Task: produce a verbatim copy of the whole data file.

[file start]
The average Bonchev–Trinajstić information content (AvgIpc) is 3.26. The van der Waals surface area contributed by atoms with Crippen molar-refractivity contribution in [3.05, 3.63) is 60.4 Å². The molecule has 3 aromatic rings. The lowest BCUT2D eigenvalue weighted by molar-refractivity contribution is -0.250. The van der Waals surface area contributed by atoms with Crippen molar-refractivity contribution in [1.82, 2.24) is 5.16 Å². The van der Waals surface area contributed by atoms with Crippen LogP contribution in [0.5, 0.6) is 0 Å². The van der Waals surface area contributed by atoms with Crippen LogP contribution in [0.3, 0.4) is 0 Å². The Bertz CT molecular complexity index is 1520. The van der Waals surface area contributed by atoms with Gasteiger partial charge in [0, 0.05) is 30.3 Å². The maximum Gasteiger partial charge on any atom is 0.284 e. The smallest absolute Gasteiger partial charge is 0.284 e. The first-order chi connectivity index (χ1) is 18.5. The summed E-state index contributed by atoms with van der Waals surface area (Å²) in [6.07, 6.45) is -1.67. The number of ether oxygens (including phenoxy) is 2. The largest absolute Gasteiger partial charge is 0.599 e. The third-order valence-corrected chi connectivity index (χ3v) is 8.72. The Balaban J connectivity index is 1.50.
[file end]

The average Bonchev–Trinajstić information content (AvgIpc) is 3.26. The van der Waals surface area contributed by atoms with Crippen molar-refractivity contribution in [3.05, 3.63) is 60.4 Å². The molecule has 3 aromatic rings. The lowest BCUT2D eigenvalue weighted by molar-refractivity contribution is -0.250. The van der Waals surface area contributed by atoms with Crippen molar-refractivity contribution in [1.82, 2.24) is 5.16 Å². The van der Waals surface area contributed by atoms with Crippen LogP contribution in [0.5, 0.6) is 0 Å². The van der Waals surface area contributed by atoms with Crippen LogP contribution in [0.3, 0.4) is 0 Å². The Bertz CT molecular complexity index is 1520. The van der Waals surface area contributed by atoms with Gasteiger partial charge in [0, 0.05) is 30.3 Å². The maximum Gasteiger partial charge on any atom is 0.284 e. The smallest absolute Gasteiger partial charge is 0.284 e. The first-order chi connectivity index (χ1) is 18.5. The summed E-state index contributed by atoms with van der Waals surface area (Å²) in [6.07, 6.45) is -1.67. The number of ether oxygens (including phenoxy) is 2. The largest absolute Gasteiger partial charge is 0.599 e. The third-order valence-corrected chi connectivity index (χ3v) is 8.72. The Balaban J connectivity index is 1.50.